Reflection on the readings of Manovich & Gere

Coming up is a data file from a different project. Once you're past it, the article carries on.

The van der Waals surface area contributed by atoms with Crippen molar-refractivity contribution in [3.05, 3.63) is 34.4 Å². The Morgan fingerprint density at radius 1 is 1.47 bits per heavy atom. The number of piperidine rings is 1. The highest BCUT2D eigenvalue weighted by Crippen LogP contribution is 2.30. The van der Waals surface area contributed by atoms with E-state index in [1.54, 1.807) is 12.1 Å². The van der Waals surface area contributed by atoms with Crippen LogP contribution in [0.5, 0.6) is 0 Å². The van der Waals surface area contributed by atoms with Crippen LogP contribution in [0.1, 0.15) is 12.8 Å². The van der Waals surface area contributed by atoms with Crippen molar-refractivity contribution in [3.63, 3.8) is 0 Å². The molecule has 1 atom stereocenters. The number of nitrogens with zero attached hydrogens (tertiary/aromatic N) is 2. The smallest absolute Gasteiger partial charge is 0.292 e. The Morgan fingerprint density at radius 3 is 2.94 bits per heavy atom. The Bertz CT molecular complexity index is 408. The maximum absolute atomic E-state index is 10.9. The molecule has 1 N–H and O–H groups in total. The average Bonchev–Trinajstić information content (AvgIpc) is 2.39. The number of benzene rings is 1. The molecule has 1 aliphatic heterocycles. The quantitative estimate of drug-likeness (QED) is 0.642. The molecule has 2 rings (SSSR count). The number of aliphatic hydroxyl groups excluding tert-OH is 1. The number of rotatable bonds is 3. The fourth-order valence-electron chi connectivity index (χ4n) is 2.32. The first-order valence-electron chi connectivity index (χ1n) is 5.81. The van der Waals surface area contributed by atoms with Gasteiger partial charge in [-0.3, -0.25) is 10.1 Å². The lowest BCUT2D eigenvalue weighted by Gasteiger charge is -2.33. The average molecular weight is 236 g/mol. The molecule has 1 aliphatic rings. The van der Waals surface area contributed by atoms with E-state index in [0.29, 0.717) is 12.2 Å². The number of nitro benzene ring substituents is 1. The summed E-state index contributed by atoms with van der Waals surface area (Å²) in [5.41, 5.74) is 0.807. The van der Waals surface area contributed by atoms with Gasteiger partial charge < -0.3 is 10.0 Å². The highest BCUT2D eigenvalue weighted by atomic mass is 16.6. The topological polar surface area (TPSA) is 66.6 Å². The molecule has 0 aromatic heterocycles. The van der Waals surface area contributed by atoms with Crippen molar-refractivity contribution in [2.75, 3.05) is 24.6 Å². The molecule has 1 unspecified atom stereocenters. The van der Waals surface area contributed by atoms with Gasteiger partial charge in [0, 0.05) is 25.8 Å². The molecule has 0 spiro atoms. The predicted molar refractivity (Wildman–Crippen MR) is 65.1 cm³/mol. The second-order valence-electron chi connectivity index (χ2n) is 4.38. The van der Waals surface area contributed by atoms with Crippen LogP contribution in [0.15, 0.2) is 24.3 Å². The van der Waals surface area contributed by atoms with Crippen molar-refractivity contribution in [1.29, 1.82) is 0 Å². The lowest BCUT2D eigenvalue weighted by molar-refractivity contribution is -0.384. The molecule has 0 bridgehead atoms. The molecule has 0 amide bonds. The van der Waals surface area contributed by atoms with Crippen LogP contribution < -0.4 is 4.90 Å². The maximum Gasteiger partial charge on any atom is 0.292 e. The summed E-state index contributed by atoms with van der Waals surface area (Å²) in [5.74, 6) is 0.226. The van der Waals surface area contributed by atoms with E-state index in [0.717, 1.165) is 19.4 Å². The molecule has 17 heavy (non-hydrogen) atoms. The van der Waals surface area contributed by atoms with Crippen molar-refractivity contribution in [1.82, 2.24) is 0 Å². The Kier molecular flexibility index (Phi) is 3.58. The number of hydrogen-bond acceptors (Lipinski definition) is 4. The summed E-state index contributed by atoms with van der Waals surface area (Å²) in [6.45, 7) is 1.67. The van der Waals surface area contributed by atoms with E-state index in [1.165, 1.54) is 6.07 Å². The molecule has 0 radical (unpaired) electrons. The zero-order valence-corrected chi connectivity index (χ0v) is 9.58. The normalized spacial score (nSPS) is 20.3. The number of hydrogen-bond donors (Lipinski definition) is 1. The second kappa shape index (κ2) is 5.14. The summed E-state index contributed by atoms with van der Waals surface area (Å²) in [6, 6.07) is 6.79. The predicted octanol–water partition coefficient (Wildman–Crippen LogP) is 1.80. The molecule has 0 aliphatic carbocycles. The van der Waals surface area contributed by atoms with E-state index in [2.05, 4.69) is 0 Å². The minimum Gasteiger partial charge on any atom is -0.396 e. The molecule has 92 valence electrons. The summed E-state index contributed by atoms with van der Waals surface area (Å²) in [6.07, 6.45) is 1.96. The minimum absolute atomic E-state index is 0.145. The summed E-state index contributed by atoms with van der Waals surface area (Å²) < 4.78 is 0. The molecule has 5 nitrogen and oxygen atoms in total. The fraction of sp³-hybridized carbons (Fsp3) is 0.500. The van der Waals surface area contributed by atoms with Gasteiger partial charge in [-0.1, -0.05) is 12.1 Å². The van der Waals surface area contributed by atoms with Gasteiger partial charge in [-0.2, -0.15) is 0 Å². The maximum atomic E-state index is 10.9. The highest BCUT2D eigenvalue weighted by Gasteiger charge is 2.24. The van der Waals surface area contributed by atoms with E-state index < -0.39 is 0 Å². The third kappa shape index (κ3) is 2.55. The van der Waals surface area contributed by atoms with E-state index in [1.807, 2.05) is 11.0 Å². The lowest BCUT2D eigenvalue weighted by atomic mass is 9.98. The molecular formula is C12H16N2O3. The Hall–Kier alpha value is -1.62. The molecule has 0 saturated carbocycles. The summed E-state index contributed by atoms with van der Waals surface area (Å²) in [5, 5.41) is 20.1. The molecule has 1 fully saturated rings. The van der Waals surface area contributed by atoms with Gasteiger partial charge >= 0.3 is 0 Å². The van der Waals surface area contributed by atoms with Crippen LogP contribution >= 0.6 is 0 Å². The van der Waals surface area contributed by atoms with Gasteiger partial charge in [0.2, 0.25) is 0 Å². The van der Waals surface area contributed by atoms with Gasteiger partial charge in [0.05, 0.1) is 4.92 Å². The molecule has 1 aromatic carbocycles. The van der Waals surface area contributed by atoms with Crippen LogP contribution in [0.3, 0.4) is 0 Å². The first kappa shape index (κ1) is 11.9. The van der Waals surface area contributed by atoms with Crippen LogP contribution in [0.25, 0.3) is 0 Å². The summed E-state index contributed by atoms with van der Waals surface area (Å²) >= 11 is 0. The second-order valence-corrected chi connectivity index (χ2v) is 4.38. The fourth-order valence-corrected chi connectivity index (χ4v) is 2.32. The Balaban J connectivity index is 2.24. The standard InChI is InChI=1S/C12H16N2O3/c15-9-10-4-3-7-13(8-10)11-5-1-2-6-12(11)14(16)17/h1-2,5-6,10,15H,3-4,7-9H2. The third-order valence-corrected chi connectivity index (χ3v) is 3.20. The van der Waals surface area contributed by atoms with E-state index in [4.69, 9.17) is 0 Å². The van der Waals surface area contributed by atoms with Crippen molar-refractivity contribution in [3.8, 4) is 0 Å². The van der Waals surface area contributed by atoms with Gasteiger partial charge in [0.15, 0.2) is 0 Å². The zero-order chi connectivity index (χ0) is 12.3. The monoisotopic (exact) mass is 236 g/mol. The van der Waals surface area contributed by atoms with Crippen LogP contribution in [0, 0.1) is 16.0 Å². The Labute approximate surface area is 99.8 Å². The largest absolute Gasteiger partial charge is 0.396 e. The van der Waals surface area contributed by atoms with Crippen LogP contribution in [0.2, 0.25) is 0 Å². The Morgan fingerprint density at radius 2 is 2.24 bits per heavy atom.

In both of the readings, I found that the hyperlinks were helpful in keeping me in context as I read, allowing for me to stop momentarily in order to receive an in-depth perspective on particular subjects briefly touched upon throughout the papers.  In his paper, “New Media From Borges to HTML,” Lev Manovich provides much information on the history of the field of new media in the hopes that it would aid in the reader’s understanding of what new media actually is.  I realized that I already knew a large portion of the material covered since I took Arts 11 last quarter, but I was able to gain new ideas about art thanks to the information provided via the hyperlinks. For example, at the end of the 1990s new institutions devoted to the production and support for new media art were founded in Europe, which include the ZKM in Karlsruhe (1989), New Media Institute in Frankfurt (1990) and ISEA (Inter-Society for the Electronic Arts) in the Netherlands (1990).  Then as I read on the Intercommunication Center in Tokyo, an innovative cultural facility in Tokyo Opera City Tower in Nishi-Shinjuku, Tokyo, caught my eye.  The ICC developed in the 1990s as well, established on April 19, 1997, in commemoration of the 100th anniversary of telephone service in Japan (1990).  ICC encourages the dialogue between technology and the arts with a core theme of “communication,” allowing them to build a prosperous society for the future.  Through such dialogue, it also aims to become a network that links artists and scientists worldwide, as well as a center for information exchange that has existed even until this day.  It was the creation of institutions like this that allowed for the worldwide spreading of new media and the concepts/ideas that came along with it.  In Charlie Gere’s, “New Media Art and the Gallery in the Digital Age,” he starts by stating he is concerned particularly with the representation in art galleries and museums of work created by using new technologies such as computers.  The first hyperlink provided is about “systems art,” which gives the reader much insight into the topics he will cover further on in his paper.  Systems art is art influenced by cybernetics, and systems theory, which reflects on natural systems, social systems and social signs of the art world itself.  It emerged as part of the first wave of the conceptual art movement extended in the 1960s and 1970s.  Perhaps the most significant information I gained from this link is that systems art has many closely related and overlapping terms, such as anti-form movement, cybernetic art, generative systems, process art, systems aesthetic, systemic art, systemic painting and systems sculptures.  This took me by surprise since I began to grasp how expansive the field of new media actually was.  Another piece of information I found interesting was the development of the Arpanet, predecessor of the Internet, which helped produce an increased interest in using such technologies for art.  The Advanced Research Projects Agency Network  was the world’s first operational packet switching network and the core network of a set that came to compose the global Internet, funded by the Defense Advanced Research Projects Agency of the United States Department of Defense.  The Arpanet relates to one of Manovich’s “Eight Propositions”, specifically number eight: new media as parallel articulation of similar ideas in post WWII art and modern computing.  This proposition maintains that art is always evolving, technology just happens to be here now.  The Internet occurred due to the evolution of the Arpanet, fueled by the development of new technologies in that specific time period that made the Internet possible.  In conclusion, given the ease of navigation afforded by hyperlinking I definitely agree with Gere’s assertion that "the gallery has an important role to play in making this art visible, not just now but also in the future, when such work will be part of art history." Galleries and museums can engage with our increasingly technologized society, in particular the ubiquity of new media and new technologies such as the Internet.  This paper is evidence for such a concept since hyperlinks originate from the Internet and can be successfully integrated into the reading in order to improve the way art and information about art is received and understood.